LONDON — There is a no-holds-barred, let’s-smash-up-the-kitchen-boys, bestial uproaringness about the early work of Georg Baselitz.
And much of this is in evidence in his treatment of hands and feet. The West German police seized an early painting called “The Big Night Down the Drain” (1962-63) — it was on display in his very first exhibition in West Berlin — on the grounds of obscenity.
And, yes, it is very easy to regard this early painting as obscene. It is offensive. It is ugly. It is nasty in the extreme. It is cocking a snook at any manifestation of refinement that might just happen along. It is tearing up the rule book. It is saying: the new art is like this, take it or leave it.
Baselitz seems to be at war with everything: the shameful past of Germany; the repulsive consumerism of the West; the absurd rigidities of the East; the impossible predicament of George Baselitz, who seethes with all this unfocused anger…
Just look at what this old-young, dwarfish, stubby-headed, malevolent-looking child/man is doing with his hand in that just-cited painting …
Now the point about masturbation is that, displeasing to the eye of the onlooker or not, it does reveal evidence of much vigor and short-lived excitability.
And, yes, there was always a lot of vigor about those early hands and feet. The hands were often fat and fleshy and pulpy. The feet looked massively grounded in the earth. And always Rapunzel-stampy big enough to emerge in Australasia in the fullness of time…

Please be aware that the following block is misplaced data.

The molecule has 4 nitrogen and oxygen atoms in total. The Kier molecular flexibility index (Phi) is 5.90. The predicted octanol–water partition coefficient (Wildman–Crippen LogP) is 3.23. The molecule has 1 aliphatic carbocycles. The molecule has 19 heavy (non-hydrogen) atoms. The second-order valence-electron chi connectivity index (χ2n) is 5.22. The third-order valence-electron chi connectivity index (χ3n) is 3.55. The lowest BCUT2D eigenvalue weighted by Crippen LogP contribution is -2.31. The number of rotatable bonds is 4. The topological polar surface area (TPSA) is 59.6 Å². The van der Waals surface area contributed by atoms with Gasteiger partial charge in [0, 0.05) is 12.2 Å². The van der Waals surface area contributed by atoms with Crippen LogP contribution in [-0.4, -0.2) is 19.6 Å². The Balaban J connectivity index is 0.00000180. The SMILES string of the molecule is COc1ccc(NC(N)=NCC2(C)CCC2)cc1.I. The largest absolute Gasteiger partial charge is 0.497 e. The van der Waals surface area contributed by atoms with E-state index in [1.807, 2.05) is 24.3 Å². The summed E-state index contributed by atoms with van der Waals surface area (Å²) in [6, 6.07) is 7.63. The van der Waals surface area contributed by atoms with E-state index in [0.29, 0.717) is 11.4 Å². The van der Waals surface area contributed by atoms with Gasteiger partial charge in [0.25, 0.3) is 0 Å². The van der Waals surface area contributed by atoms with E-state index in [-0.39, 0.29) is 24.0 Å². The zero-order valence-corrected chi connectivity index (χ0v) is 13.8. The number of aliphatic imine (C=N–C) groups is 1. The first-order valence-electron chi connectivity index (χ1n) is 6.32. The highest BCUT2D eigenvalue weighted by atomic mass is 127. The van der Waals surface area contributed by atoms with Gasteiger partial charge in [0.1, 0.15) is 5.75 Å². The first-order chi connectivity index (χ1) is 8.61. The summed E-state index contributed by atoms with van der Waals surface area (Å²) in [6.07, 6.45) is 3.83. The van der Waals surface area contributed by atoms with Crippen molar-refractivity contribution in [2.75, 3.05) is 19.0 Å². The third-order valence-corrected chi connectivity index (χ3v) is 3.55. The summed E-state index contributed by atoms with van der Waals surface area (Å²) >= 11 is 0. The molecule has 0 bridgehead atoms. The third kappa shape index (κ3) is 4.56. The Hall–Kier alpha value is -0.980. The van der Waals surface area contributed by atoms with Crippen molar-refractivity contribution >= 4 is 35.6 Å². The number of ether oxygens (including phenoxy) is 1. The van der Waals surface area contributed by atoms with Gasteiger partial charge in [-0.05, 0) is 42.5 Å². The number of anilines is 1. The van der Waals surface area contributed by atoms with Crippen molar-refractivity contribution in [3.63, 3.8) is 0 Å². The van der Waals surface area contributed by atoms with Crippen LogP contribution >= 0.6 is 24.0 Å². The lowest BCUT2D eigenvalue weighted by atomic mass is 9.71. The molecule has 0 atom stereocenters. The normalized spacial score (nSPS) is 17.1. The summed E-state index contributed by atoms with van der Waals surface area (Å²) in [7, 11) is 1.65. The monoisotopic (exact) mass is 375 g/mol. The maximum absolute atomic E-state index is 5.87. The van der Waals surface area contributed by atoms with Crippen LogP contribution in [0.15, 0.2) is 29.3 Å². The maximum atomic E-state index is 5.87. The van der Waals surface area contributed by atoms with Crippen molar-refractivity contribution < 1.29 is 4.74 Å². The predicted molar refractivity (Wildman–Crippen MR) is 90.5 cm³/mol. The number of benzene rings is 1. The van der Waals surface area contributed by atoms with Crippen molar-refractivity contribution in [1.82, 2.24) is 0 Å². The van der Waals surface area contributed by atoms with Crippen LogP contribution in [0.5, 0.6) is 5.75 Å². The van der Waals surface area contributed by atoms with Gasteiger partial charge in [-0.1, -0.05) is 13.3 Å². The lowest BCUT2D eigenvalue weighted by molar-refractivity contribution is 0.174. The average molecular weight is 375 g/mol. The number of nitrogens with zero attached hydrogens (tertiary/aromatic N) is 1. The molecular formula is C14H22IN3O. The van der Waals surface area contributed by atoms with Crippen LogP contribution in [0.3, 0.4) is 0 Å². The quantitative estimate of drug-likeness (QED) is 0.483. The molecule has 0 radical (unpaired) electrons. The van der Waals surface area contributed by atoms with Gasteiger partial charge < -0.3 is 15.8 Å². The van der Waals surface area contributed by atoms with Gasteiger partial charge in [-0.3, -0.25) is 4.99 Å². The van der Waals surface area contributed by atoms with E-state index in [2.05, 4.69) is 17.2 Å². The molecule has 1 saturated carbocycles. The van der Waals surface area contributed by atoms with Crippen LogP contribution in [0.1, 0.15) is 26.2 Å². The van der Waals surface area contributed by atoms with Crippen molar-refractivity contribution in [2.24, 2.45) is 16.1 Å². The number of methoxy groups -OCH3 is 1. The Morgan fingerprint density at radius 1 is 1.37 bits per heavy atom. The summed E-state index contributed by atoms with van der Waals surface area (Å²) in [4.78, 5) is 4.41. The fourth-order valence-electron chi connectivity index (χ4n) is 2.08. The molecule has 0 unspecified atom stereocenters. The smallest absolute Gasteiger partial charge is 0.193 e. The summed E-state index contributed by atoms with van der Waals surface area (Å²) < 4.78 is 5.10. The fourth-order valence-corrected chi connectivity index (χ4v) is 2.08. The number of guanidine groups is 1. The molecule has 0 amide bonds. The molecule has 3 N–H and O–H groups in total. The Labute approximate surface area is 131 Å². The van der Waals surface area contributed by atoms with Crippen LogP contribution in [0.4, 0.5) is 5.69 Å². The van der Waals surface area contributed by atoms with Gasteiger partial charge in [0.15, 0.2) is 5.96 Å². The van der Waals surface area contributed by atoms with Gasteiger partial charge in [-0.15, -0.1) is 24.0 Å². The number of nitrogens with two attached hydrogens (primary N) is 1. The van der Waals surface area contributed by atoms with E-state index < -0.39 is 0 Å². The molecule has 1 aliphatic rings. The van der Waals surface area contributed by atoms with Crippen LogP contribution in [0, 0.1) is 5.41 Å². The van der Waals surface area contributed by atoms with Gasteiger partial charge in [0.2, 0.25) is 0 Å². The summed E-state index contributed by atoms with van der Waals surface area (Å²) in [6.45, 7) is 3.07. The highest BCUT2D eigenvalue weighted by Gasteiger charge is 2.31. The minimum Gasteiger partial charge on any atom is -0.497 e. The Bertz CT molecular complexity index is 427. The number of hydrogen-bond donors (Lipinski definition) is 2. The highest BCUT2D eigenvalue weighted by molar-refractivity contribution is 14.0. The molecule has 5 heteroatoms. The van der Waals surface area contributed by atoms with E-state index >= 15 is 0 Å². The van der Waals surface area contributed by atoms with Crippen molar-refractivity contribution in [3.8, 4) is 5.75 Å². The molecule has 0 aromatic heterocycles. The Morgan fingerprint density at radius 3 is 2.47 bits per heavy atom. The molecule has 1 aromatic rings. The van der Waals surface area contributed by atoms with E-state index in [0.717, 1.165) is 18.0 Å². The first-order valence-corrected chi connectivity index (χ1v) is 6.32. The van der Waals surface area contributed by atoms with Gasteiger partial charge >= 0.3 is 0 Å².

Cut to the present, and this new show of work at White Cube Mason’s Yard, Darkness Goldness. Baselitz is in his 83rd year now, and once again he is staring down at hands, weighing their significance, contemplating the nature of their physical presence amongst us, reflecting upon his own aging hands, seeing these new images of hands through the prism of all the art he has seen and thought about and felt about over a lifetime: the Mannerist hand, big as a giant fish on a slab, on display in the foreground of Parmigianino’s “Self-Portrait in a Convex Mirror” (c.1524); Soutine’s pendent joints of meat; the ghoulish, green, plague-wasted hands of Grünewald’s altarpiece; the triumphal-looking hands of Dürer … These last are undoubtedly the hands of a supremely gifted fabricator, almost Christ-like in his self-preening, in a celebrated self-portrait of 1500. Baselitz is holding all these in the balance as he works …
These new hands are giant hands, almost alarmingly so, 17 of them processing around the walls of the large downstairs gallery, many more upstairs. They are long and relatively narrow. Each work is a combination of monoprint and painting. Each hand is gold against a black ground. The gold is smothery. The hands dangle in space, into a black void, like Géricault’s hospital specimens. They have all the withered, shriveled, poignant, alarming fragility of very old hands, knuckly, bony, loosening and falling away into their constituent parts. The hands seem to be dribbling in the direction of their own disintegration, disappearing even as we give them our attention… They are dream visions of hands, spectral, a little like frozen water, seeming to lengthen a little as they hang, caught between gesture and complete inertia.